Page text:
Rethinking Arrow & Broadhead Performance: Article 5

Rethinking Arrow and Broadhead Performance

A NEW Series of Bowhunting Articles by the Ashby Bowhunting Foundation


Article 5: Factor 4 – Broadhead Mechanical Advantage

Would you like to hunt with arrows and broadheads that give you pass-throughs on big game shot after shot? Would you like to have complete confidence in your arrows and broadheads to give you lethal penetration and reliable kills even if you hit bone? Of course, you would! Every serious bowhunter wants that kind of performance from their setup. Join us for Dr. Ed Ashby’s Top 12 Penetration Enhancement Factors.

After extensive testing, Dr. Ed Ashby identified twelve specific arrow penetration enhancement factors. He then ranked them in order of importance so that bowhunters would have a straightforward guide as to what they should build into their arrow and broadhead setups—and in what order—so they could create the most reliable and lethal setups possible.

To optimize your arrow and broadhead builds, it is recommended that you incorporate as many of the 12 Penetration Enhancement Factors as possible. The fourth factor, Broadhead Mechanical Advantage (MA), will be discussed today.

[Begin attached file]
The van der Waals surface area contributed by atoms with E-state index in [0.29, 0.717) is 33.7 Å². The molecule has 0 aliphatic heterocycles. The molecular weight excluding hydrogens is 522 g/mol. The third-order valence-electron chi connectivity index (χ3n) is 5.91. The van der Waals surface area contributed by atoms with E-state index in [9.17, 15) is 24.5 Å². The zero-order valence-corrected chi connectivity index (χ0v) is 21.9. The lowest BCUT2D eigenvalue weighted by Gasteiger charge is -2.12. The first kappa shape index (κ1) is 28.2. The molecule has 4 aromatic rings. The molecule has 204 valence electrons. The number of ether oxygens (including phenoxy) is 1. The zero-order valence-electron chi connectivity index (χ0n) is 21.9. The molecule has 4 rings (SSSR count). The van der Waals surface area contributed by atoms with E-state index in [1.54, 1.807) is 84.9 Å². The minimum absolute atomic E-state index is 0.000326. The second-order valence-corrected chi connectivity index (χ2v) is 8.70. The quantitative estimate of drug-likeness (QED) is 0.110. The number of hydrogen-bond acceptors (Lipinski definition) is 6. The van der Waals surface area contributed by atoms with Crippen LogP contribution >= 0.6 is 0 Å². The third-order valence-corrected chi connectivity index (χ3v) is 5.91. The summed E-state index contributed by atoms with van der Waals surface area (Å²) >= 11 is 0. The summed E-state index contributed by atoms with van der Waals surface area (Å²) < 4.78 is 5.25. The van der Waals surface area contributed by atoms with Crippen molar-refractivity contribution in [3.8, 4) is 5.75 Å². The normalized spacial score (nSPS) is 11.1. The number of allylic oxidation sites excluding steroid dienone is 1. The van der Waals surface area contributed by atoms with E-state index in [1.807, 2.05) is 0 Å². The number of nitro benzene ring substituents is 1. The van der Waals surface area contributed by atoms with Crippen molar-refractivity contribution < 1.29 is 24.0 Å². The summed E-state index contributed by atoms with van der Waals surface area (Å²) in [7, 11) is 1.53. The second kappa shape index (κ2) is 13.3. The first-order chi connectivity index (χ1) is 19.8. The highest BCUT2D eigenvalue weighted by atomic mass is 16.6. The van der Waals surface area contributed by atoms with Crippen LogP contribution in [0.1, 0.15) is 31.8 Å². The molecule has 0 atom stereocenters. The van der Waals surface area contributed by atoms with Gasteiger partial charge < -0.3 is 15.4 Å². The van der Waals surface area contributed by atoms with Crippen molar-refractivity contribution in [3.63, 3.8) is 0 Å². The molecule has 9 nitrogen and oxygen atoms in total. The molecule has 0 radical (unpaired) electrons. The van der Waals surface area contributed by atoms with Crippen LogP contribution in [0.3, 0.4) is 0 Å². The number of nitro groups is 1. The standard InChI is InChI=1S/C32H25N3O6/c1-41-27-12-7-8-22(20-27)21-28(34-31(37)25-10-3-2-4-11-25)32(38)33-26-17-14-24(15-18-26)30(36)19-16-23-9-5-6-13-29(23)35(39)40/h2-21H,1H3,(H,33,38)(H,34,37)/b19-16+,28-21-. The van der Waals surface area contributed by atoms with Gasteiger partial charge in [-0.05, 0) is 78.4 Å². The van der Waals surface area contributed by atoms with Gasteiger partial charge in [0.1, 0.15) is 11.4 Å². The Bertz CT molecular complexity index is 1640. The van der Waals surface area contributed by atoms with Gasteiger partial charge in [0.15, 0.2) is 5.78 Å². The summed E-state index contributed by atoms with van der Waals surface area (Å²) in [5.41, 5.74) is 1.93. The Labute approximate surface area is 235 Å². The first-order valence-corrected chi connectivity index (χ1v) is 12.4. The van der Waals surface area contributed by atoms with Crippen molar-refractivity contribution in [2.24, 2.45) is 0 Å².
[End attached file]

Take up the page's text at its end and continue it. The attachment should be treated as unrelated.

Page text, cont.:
“Broadhead MA has a more pronounced influence on the outcome-penetration of a perfectly flying, structurally secure arrow than any other factor except FOC.” Dr. Ed Ashby



Mechanical advantage refers to how steep the angle is on the blades of the broadhead. Just like an inclined ramp, the longer the length of the ramp in relation to its rise, the less energy it takes to get to the top of the incline. Were this not true it’s a sure bet that wheelchair ramps for the handicapped would be short and steep!

The mechanical advantage of a broadhead also changes if it has more blades. If two broadheads have the same length and width, but one has more blades, the one with more blades will have a poorer mechanical advantage and will require more energy to penetrate. The degree of penetration gain varies, depending on which broadheads are compared. Broadhead MA has a more pronounced influence on the outcome-penetration of a perfectly flying, structurally secure arrow than any other factor except FOC.